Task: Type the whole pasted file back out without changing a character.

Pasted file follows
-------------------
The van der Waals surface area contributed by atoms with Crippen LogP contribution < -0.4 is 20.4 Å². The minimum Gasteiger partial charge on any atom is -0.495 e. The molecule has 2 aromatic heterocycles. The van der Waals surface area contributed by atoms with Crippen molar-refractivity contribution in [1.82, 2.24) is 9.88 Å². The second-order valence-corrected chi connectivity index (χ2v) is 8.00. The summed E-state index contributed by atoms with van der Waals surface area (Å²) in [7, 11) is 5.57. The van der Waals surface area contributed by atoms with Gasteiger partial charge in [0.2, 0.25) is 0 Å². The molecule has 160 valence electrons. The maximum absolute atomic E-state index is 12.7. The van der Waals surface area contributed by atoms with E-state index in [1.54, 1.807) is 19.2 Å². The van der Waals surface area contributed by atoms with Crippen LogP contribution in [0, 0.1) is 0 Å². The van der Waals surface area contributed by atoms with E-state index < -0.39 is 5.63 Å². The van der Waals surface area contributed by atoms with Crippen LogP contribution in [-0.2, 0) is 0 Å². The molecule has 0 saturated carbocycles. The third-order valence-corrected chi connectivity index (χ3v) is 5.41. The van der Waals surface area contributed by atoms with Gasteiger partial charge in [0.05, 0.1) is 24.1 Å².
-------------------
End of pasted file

The van der Waals surface area contributed by atoms with Crippen LogP contribution < -0.4 is 20.4 Å². The minimum Gasteiger partial charge on any atom is -0.495 e. The molecule has 2 aromatic heterocycles. The van der Waals surface area contributed by atoms with Crippen molar-refractivity contribution in [1.82, 2.24) is 9.88 Å². The second-order valence-corrected chi connectivity index (χ2v) is 8.00. The summed E-state index contributed by atoms with van der Waals surface area (Å²) in [7, 11) is 5.57. The van der Waals surface area contributed by atoms with Gasteiger partial charge in [0.2, 0.25) is 0 Å². The molecule has 160 valence electrons. The maximum absolute atomic E-state index is 12.7. The van der Waals surface area contributed by atoms with E-state index in [1.54, 1.807) is 19.2 Å². The van der Waals surface area contributed by atoms with Crippen LogP contribution in [0, 0.1) is 0 Å². The van der Waals surface area contributed by atoms with E-state index < -0.39 is 5.63 Å². The van der Waals surface area contributed by atoms with Crippen LogP contribution in [-0.2, 0) is 0 Å². The molecule has 0 saturated carbocycles. The third-order valence-corrected chi connectivity index (χ3v) is 5.41. The van der Waals surface area contributed by atoms with Gasteiger partial charge in [0.05, 0.1) is 24.1 Å².